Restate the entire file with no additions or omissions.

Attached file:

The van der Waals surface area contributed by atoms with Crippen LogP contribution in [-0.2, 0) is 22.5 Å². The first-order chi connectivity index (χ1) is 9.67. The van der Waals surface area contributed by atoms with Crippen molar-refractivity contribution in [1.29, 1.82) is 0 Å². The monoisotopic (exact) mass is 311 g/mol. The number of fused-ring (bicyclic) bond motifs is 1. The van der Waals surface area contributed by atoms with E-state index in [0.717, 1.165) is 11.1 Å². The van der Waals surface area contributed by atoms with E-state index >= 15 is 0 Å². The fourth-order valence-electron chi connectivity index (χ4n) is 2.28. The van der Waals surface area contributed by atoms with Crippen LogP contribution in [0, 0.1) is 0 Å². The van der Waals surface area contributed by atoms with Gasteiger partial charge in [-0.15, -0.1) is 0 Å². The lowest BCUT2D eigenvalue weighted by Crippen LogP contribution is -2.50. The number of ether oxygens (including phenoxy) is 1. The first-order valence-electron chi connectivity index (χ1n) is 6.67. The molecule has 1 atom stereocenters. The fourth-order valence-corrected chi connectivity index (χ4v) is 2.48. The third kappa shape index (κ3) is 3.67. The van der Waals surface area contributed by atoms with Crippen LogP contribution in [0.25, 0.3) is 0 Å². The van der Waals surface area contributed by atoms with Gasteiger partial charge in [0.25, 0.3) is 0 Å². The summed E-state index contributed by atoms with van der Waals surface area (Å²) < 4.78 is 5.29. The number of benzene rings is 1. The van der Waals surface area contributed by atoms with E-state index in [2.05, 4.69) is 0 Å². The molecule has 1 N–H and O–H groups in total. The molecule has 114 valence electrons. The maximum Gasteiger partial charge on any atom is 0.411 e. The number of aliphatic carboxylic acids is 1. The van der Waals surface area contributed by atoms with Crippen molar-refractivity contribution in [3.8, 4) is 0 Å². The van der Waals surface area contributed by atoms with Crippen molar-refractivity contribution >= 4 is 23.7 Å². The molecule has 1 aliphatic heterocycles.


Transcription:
The van der Waals surface area contributed by atoms with Crippen LogP contribution in [-0.2, 0) is 22.5 Å². The first-order chi connectivity index (χ1) is 9.67. The van der Waals surface area contributed by atoms with Crippen molar-refractivity contribution in [1.29, 1.82) is 0 Å². The monoisotopic (exact) mass is 311 g/mol. The number of fused-ring (bicyclic) bond motifs is 1. The van der Waals surface area contributed by atoms with E-state index in [0.717, 1.165) is 11.1 Å². The van der Waals surface area contributed by atoms with E-state index >= 15 is 0 Å². The fourth-order valence-electron chi connectivity index (χ4n) is 2.28. The van der Waals surface area contributed by atoms with Crippen LogP contribution in [0, 0.1) is 0 Å². The van der Waals surface area contributed by atoms with Gasteiger partial charge in [-0.15, -0.1) is 0 Å². The lowest BCUT2D eigenvalue weighted by Crippen LogP contribution is -2.50. The number of ether oxygens (including phenoxy) is 1. The first-order valence-electron chi connectivity index (χ1n) is 6.67. The molecule has 1 atom stereocenters. The fourth-order valence-corrected chi connectivity index (χ4v) is 2.48. The third kappa shape index (κ3) is 3.67. The van der Waals surface area contributed by atoms with Crippen LogP contribution in [0.25, 0.3) is 0 Å². The van der Waals surface area contributed by atoms with Gasteiger partial charge in [0.25, 0.3) is 0 Å². The summed E-state index contributed by atoms with van der Waals surface area (Å²) < 4.78 is 5.29. The number of benzene rings is 1. The van der Waals surface area contributed by atoms with E-state index in [2.05, 4.69) is 0 Å². The molecule has 1 N–H and O–H groups in total. The molecule has 114 valence electrons. The maximum Gasteiger partial charge on any atom is 0.411 e. The number of aliphatic carboxylic acids is 1. The van der Waals surface area contributed by atoms with Crippen molar-refractivity contribution in [3.8, 4) is 0 Å². The van der Waals surface area contributed by atoms with Crippen molar-refractivity contribution >= 4 is 23.7 Å². The molecule has 1 aliphatic heterocycles.